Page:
Former congressman Pat Schroeder, pioneer for women’s rights, dies

Former U.S. Rep. Pat Schroeder, a pioneer for women’s and family rights in Congress, died Monday night. He was 82 years old.

Schroeder’s former press secretary, Andrea Camp, said Schroeder suffered a stroke recently and died at a hospital in Florida, the state where she lived.

Schroeder confronted the powerful elite with her sharpest wit and antics for 24 years, shaking up the indigestible institutions of government by forcing them to acknowledge that women had a role in government.

Her unorthodox methods cost her important committee seats, but Schroeder said she wasn’t willing to join what she called “the good old boys’ club” just to score political points. Unafraid to publicly embarrass her colleagues in Congress, she became an icon of the feminist movement.

Schroeder was elected to Congress from Colorado in 1972 and became one of the most influential Democrats as she easily won re-election 11 times from her safe Denver district. Despite her seniority, she was never appointed head of a committee.

Schroeder helped build several Democratic majorities before deciding in 1997 that it was time to go. Her exit plan in 1998 was a book titled “24 years of domestic work … and the place is still a mess. My Life in Politics’, which chronicled her frustration with male dominance and the slow pace of change in federal institutions.

In 1987, Schroeder tested the waters for the presidency, organizing a fundraising effort after fellow Coloradoan Gary Hart dropped out of the race. Three months later she announced she would not run and said her “tears are of compassion, not weakness”. Her heart wasn’t in it, she said, and she thought fundraising was humiliating.

She was the first woman on the House Armed Services Committee, but had to share a chair with U.S. Rep. Ron Dellums, R-Calif., the first African-American, when committee chairman F. Edward Hebert, D-La., organized the table. Schroeder said Hebert believed the commission was no place for a woman or an African-American, and each deserved only half the seat.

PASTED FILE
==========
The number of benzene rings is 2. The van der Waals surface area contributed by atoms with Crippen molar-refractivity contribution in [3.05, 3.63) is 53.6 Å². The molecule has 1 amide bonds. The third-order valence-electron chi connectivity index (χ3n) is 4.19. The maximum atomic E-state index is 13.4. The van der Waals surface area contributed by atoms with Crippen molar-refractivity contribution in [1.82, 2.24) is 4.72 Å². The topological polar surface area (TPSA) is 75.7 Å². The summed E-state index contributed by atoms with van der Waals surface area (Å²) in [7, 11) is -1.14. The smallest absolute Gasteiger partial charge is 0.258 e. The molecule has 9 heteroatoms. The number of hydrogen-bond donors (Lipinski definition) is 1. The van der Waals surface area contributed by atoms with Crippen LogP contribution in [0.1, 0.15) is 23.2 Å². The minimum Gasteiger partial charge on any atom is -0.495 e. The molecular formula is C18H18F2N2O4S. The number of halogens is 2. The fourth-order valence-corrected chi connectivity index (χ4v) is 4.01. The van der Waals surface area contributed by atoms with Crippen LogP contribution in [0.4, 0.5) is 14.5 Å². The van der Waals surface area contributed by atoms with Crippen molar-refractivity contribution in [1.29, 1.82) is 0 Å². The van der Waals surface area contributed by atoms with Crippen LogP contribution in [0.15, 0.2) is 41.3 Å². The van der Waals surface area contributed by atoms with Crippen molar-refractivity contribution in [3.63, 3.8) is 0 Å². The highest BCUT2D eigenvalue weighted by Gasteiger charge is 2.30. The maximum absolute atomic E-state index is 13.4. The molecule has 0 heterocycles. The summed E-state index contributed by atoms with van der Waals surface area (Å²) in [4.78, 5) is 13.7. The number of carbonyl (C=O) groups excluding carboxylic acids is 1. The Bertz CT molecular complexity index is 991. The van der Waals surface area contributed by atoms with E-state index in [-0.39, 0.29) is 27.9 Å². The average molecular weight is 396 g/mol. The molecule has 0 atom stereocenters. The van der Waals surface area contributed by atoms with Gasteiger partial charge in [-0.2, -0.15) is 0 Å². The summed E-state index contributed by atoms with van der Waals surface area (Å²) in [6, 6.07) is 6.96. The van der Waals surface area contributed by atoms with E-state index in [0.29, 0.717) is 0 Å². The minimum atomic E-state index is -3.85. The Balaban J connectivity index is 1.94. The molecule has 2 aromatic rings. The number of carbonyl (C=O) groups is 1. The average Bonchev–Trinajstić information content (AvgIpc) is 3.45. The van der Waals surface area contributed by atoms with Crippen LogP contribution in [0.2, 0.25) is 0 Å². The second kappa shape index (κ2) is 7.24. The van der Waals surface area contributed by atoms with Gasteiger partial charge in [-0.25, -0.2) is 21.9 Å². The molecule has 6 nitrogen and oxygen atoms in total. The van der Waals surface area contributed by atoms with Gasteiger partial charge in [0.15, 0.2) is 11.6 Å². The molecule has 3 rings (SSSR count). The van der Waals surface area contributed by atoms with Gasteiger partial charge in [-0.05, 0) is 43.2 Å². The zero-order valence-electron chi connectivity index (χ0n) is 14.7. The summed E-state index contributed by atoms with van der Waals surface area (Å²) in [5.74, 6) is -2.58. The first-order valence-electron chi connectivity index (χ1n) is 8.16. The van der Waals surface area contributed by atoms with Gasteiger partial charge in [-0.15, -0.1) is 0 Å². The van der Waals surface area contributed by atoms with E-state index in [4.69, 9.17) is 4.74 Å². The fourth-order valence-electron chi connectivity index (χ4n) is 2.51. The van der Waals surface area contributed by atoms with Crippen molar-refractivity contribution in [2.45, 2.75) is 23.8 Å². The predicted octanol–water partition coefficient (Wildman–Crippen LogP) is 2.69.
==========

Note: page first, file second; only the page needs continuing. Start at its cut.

Republicans were excited when Schroeder and others filed an ethics complaint about House Speaker Newt Gingrich’s televised college lecture series, charging that the free time he received from the cable amounted to an illegal gift under House rules. Gingrich became the first speaker to rebuke Congress. Gingrich later said he regretted not taking Schroeder and her colleagues more seriously.

Earlier, she had blasted Gingrich for suggesting that women should not serve in combat because they could become infected by standing in a trench for 30 days. According to the official House biography, he once told Pentagon officials that if they were women, they would always be pregnant because they never said no.

Asked by a congressman how she could be a mother of two young children and a member of Congress at the same time, she replied: “I have a brain and a womb and I use both.”

It was Schroeder who called President Ronald Reagan the “Teflon” president for his ability to shirk responsibility for major policy decisions, and the name stuck.

One of Schroeder’s biggest victories was the signing of a family leave bill in 1993, providing job protection for caring for a newborn, a sick child or a parent.

“Pat Schroeder blazed the trail. Every woman in this house is walking in her footsteps,” said Rep. Nita Lowey, DN.Y., who took over from Schroeder as the Democratic chair of the bipartisan congressional committee on women.

Schroeder said lawmakers paid too much attention to contributors and special interests. When House Republicans gathered on the steps of the U.S. Capitol to celebrate their first 100 days in office in 1994, she and several aides climbed the building’s dome and hung a 15-foot red banner that read “Sold.”

A pilot, Schroeder earned her way into Harvard Law School with her own flight service. Schroeder became a professor at Princeton University after leaving Congress, but said politics was in her blood and that she would continue to work for the candidates she supported.

For a while, he taught a graduate-level course called “The Politics of Poverty.” He was also head of the Association of American Publishers.

He later moved to Florida, where he continued to be involved in politics.

Schroeder was born in Portland, Oregon, on July 30, 1940. She was a pilot who paid her way through college with her own flight service. He graduated from the University of Minnesota before earning his law degree in 1964. From 1964 to 1966, he was an attorney with the National Labor Relations Board.

She married James W. Schroeder in 1962. The couple had two children, Scott and Jamie.


Former Associated Press writer Stephen K. Paulson contributed to this report.

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